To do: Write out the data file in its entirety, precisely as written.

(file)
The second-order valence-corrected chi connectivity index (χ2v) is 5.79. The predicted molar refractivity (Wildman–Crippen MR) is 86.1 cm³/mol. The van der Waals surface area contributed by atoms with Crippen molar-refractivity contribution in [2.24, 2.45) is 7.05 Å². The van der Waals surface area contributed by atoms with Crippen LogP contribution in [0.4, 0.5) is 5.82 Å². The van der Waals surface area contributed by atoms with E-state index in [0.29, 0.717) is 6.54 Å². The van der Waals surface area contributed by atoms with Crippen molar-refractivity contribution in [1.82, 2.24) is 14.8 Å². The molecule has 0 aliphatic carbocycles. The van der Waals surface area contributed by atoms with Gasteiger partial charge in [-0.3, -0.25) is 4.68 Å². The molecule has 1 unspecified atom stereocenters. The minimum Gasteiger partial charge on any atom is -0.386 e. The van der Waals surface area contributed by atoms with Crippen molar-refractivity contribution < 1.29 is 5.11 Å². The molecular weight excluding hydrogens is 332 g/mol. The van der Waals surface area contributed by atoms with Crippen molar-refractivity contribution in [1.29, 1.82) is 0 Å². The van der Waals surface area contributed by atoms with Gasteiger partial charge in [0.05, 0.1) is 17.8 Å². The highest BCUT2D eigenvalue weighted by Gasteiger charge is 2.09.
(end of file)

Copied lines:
The second-order valence-corrected chi connectivity index (χ2v) is 5.79. The predicted molar refractivity (Wildman–Crippen MR) is 86.1 cm³/mol. The van der Waals surface area contributed by atoms with Crippen molar-refractivity contribution in [2.24, 2.45) is 7.05 Å². The van der Waals surface area contributed by atoms with Crippen LogP contribution in [0.4, 0.5) is 5.82 Å². The van der Waals surface area contributed by atoms with E-state index in [0.29, 0.717) is 6.54 Å². The van der Waals surface area contributed by atoms with Crippen molar-refractivity contribution in [1.82, 2.24) is 14.8 Å². The molecule has 0 aliphatic carbocycles. The van der Waals surface area contributed by atoms with Gasteiger partial charge in [-0.3, -0.25) is 4.68 Å². The molecule has 1 unspecified atom stereocenters. The minimum Gasteiger partial charge on any atom is -0.386 e. The van der Waals surface area contributed by atoms with Crippen molar-refractivity contribution < 1.29 is 5.11 Å². The molecular weight excluding hydrogens is 332 g/mol. The van der Waals surface area contributed by atoms with Crippen molar-refractivity contribution in [1.29, 1.82) is 0 Å². The van der Waals surface area contributed by atoms with Gasteiger partial charge in [0.05, 0.1) is 17.8 Å². The highest BCUT2D eigenvalue weighted by Gasteiger charge is 2.09.